Britain’s armed forces maintain bases in Germany, Cyprus and the Falklands; not to mention overseas forces in Afghanistan, Gibraltar, Kenya, Brunei and Sierra Leone.  Why should Scotland not pay a population share of this?  A straight per capita split of defence spending is entirely fair and sees Scotland receive the full benefit of £36.3bn of defence forces for a £3bn investment.

More commonly, Trident is often cited as the obvious potential saving.  Ignoring any speculation as to a hypothetical independent Scotland’s defence spend or what any theoretical “Trident saving” could be spent on, let’s look at the current cost.  It is well documented that between 5 and 6% of the entire defence budget is spent on running Trident.  That works out as, at most, £181m a year for Scotland (in 2012, Alex Salmond put it at £163m).

Even assuming this money could be spent elsewhere, these are not huge sums when seen in the context of £66,388m public expenditure.  There’s a good reason the SNP always use the cumulative figure over 40 years.  Whenever someone claims that ‘savings like Trident would take care of the deficit gap’, remember that the entire Trident spend constituted just 1.5% of Scotland’s deficit from 2013/14.

Moving on, international services includes the maintenance of embassies and diplomatic relations overseas, such as those which assisted Natalie McGarry during her recent incident in Turkey, or which promote Scottish industries like oil and whisky.  It also includes Scotland’s share of international aid.  Surely no-one could claim we have no responsibility for this spend?

Similarly, public and common services are fairly straight forward.  Within this we pay for our population share of legislative and executive organs such as the House of Commons, House of Lords, HMRC, the civil service, voter registration, etc etc etc.  These are all services which serve Scotland equally and for which it is only fair that we bear our share of the cost.  Interestingly, at £364m, our share of the entire machinations of Westminster bureaucracy is around half of what John Swinney privately estimated the annual cost of just an independent Scotland’s HMRC:

swinney costs

Corresponding annual costs of tax administration in Scotland would on this basis be expected to lie in the region of £575m to £625m

So rather than non-identifiable spending being an unwarranted cost that we would jettison on independence, it’s a saving that provides economies of scale we could not otherwise achieve.

The remaining £470m is split across the other criteria in a similar fashion – on spending which is undertaken for the benefit of the UK as a whole and cannot be attributed to one particular part of the country.  This is not a nefarious accounting trick on the part of “colonising Westminster” trying to skew the books.  There is nothing in the non-identifiable spending which is in the slightest bit unfair to Scotland and if anyone wants to challenge this then please feel free to do so.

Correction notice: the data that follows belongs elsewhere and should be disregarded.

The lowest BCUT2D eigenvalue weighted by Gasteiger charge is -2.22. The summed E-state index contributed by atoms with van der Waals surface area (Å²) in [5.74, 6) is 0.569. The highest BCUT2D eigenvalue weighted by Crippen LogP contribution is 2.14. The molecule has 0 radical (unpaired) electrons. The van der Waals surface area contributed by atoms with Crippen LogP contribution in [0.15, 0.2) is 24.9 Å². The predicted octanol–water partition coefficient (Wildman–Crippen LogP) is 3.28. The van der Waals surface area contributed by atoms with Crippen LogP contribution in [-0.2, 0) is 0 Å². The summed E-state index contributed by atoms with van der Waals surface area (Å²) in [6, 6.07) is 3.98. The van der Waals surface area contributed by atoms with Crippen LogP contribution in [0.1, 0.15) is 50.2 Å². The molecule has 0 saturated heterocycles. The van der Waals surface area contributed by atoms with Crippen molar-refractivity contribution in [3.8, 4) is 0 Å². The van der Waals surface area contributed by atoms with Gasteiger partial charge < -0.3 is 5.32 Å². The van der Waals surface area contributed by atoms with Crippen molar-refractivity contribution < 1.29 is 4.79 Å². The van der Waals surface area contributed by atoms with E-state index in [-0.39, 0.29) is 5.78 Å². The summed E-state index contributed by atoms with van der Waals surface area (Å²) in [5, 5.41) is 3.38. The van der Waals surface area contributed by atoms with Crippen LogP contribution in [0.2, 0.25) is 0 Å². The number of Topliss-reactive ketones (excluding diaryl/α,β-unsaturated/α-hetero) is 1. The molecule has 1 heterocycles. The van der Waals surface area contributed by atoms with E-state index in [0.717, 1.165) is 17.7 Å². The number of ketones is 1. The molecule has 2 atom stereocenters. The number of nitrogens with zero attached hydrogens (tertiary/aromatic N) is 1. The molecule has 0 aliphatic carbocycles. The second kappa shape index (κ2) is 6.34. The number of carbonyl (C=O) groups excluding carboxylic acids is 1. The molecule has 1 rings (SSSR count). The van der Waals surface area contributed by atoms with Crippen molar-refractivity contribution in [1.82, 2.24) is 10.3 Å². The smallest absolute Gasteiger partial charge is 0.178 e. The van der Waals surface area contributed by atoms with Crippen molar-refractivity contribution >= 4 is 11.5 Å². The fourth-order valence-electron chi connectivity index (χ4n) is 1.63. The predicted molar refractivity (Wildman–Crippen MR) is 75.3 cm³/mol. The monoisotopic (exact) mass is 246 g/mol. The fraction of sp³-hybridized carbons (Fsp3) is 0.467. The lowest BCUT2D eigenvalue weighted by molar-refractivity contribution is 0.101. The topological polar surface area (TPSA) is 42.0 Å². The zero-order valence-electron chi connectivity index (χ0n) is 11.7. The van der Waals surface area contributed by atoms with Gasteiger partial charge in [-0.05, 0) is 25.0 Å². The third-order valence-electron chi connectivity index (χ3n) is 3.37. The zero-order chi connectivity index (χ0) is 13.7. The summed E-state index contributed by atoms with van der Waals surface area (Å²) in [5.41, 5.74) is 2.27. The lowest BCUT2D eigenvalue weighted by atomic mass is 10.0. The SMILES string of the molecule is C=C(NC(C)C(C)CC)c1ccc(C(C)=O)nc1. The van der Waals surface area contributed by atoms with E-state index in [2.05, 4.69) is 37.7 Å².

And for anyone who still thinks Scotland pays for all those London transport projects like Crossrail, have a look at the capital spend on transport:

non-ident capital

£18m.  Total.  And £7.5m of that was on HS2 as per the economic benefit attributable to Scotland according to the Scottish Government.  So no, we don’t pay for “English projects”.

“But the Scottish Government only spends £30bn…”

The second common strand of objections to GERS goes something like this:  Scotland sends £54bn of revenues to Westminster and only gets £30bn back, they spend the rest of stuff Scotland doesn’t need so who’s creating the deficit?

As you’d expect, this is nonsense on many levels and completely misunderstands reserved spending.

£30bn is roughly the block grant which the Scottish Government receives to spend on devolved matters – health, education, transport, policing, local government, some welfare powers, infrastructure, culture… basically everything that isn’t explicitly reserved.  (the total spending in 2013/14 for which the Scottish Government is responsible was £34.3bn)

Given that total spending for Scotland, according to the authoritative GERS figures, was £66.4bn, this begs the obvious question: how was the rest of the money spent?  And the equally obvious answer is: reserved spending.

Reserved spending does not mean, as some would have you believe, expenditure that has no benefit to Scotland.  As we saw above, the vast majority of spend assigned to Scotland is “identifiable expenditure”, directly attributable for the benefit of Scotland.  The fact is that the vast majority of reserved spending is spend in Scotland.

reserved devolved
p67 of White Paper, reserved spending in red

Three of the largest portions of reserved spending (debt interest, defence and international services) were dealt with above and won’t be repeated here.